CEU Article Name: Efficacy of High-Fat Diets and Endurance
By: The NCCPT Education Staff
When people think of endurance events, they normally think of marathons, triathlons, cross-country races or events that last longer than three hours. The longer competition times would lend a coach, trainer or nutritionist to focus on the aerobic system. But in order to win an endurance event, one must be able to fuel the anaerobic system because that is really where the competition is won or lost.
Consider the example of a cycling race. A group of cyclists may travel at moderate intensities where fat can be utilized to fuel the aerobic system and meet energy demands. However, when it is time to climb a hill or sprint, the intensity increases dramatically and carbohydrate or glycogen utilization is required to meet the anaerobic system’s energy demands. So in theory, if glycogen was spared in the lower to moderate intensities and a dietary strategy of a high-fat diet would help spare the carbohydrates needed for the crucial higher intensities of the competition, then a high-fat diet would enhance overall endurance performance.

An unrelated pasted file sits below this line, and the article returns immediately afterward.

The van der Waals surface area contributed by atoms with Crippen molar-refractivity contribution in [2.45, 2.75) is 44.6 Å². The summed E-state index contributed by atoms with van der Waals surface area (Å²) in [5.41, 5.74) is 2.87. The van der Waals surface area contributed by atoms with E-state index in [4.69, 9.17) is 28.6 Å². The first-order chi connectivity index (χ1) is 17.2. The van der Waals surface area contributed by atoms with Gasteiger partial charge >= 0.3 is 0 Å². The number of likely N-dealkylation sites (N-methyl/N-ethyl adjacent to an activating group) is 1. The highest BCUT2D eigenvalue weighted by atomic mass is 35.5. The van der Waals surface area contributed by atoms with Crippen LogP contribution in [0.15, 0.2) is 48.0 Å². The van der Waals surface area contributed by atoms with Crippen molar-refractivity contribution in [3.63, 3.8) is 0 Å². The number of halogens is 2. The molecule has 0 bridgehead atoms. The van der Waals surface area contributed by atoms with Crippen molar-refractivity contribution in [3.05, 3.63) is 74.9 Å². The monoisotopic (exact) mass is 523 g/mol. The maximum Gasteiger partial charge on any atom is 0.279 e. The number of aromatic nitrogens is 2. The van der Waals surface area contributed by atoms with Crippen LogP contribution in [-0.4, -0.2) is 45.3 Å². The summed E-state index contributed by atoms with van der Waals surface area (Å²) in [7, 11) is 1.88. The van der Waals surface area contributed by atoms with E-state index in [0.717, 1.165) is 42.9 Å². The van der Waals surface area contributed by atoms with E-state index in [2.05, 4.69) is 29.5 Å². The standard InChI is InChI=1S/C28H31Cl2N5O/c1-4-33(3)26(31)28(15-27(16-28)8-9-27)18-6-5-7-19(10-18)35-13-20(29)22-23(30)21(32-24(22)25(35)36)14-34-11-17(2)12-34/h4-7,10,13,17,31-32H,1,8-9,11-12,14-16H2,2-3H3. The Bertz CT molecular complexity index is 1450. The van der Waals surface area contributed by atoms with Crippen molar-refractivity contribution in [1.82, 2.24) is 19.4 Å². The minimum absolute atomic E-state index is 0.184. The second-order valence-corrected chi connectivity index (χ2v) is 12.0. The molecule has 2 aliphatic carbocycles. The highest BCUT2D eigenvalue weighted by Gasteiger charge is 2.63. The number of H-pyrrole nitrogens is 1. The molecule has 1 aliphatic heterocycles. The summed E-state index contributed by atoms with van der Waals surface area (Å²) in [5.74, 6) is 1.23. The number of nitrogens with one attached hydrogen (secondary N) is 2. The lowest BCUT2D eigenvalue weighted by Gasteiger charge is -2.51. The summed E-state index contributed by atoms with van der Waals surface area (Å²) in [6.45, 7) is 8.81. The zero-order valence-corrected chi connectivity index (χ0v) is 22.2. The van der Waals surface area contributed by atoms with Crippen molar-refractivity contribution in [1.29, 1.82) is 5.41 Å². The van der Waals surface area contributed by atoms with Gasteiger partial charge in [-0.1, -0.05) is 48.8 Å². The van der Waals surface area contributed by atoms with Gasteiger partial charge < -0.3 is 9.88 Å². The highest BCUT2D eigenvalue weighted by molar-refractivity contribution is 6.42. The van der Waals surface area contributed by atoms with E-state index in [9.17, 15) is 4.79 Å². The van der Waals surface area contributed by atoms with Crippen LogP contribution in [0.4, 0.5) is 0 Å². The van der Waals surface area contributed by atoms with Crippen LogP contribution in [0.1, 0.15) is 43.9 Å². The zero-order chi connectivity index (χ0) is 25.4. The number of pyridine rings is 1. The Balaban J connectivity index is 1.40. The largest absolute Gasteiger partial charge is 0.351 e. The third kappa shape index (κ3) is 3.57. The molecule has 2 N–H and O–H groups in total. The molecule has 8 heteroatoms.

So should you up the fat?
Some studies conclude that short-term, high-fat diets may improve performance at 60-80 percent of VO2 max in endurance cyclist and runners (Williams, M. 2007, p. 185). Other studies have indicated that high-fat diets that maintained adequate carbohydrate levels increased endurance capacity when compared with low-fat diets (Williams, M. 2007, p. 185).
In contrast, long-term high-fat diets are not recommended. Other studies have found that although athletes could maintain high-intensity training with a high-fat diet, the perceived exertion was higher (Williams, M. 2007, p. 185). Other researchers found that despite the increased fat oxidation in high-fat diets, this strategy does not provide clear benefits to performance in endurance events (Williams, M. 2007, p. 185).
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Williams, M., (2007). Nutrition for Health, Fitness and Sport 9th edition, New York, NY, Mc-
Graw-Hill Companies, Inc.